Aral Sea

Undoubtedly, it’s the most interesting sea in Central Asia. What is the Aral Sea? Well, approximately, 60 years ago, it was the 4th biggest lake in the world. For Soviet people it was one of the most popular travel-destinations with seaside restaurants and beaches.

What is the Aral Sea today? The proof of human madness. It’s man-made ecological disaster, not more that 6 percent of original size. The 4th biggest lake in the world disappeared because of cotton. The Aral Sea used to be fed by two Amu Darya and the Syr Darya rivers. People had been using Amu Darya and Syr Darya to water crops for centuries.

Everything changed in 1960, when Soviet Union put emphasis on growing the thirstiest crop, which is cotton. The use of water from these rivers rapidly increased. Because of the lack of water, the Aral Sea started to shrink. It’s been almost 60 years and the sea keeps shrinking, because agricultural plan of Uzbekistan is still 3 million tons of cotton annually. Once, everything was built around the Aral Sea.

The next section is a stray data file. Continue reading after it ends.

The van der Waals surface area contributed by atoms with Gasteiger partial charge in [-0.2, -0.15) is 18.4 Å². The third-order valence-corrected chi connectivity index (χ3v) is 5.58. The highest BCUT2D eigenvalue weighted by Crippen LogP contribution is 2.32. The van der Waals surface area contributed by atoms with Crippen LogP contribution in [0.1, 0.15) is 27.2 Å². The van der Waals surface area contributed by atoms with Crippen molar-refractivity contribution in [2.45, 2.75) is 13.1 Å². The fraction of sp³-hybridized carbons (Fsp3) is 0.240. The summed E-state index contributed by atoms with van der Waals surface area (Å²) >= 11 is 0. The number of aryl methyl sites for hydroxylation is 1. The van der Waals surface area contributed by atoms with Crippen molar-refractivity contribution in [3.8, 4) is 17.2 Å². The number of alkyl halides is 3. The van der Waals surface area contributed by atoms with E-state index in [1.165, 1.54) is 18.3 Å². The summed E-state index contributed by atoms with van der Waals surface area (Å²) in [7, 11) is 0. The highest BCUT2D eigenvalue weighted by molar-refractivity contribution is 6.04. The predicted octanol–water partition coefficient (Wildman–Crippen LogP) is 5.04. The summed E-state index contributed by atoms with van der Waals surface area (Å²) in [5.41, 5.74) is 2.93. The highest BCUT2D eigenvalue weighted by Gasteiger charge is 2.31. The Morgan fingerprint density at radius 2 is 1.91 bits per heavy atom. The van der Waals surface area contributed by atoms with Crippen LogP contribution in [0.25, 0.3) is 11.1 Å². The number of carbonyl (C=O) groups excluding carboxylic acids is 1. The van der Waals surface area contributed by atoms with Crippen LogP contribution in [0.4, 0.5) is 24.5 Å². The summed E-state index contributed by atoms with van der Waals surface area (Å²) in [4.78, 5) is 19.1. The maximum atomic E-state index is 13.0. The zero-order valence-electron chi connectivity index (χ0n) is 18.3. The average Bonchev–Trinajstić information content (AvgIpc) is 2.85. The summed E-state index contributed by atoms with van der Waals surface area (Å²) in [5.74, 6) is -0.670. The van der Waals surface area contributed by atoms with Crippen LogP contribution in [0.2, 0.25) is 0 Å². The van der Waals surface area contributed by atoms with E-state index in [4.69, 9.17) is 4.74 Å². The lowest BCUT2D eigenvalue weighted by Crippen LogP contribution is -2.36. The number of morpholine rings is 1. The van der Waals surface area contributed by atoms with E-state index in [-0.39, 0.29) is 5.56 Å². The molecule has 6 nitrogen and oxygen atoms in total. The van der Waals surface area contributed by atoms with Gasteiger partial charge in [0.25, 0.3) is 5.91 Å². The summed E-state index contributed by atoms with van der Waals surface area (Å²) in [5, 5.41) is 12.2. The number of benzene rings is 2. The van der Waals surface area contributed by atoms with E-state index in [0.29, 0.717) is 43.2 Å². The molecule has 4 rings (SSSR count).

Now, what’s left from previous glory of this place has become one of the biggest tourist attractions in Uzbekistan. There is a town, in the ruins of former brilliance, called Moynaq. It’s a depressing place, with nothing to look at. Everything that was once built around the Aral Sea, is now abandoned and left behind in the middle of Moynaq. Notwithstanding, many tourists visit Moynaq to see where the shoreline used to be ad wander among abandoned ghost-ships.

It’s fascinating, because it’s walking on the bottom of the sea. The Aral Sea is gaining more popularity among travelers each year. Even its remoteness doesn’t stop people from getting there. Though it’s worth mentioning that the road to the Aral Sea is very entertaining and picturesque. Contrasting landscapes, breath-taking sunsets, and the cemetery of ships are just irresistible. 

Tours, where you will visit Aral Sea: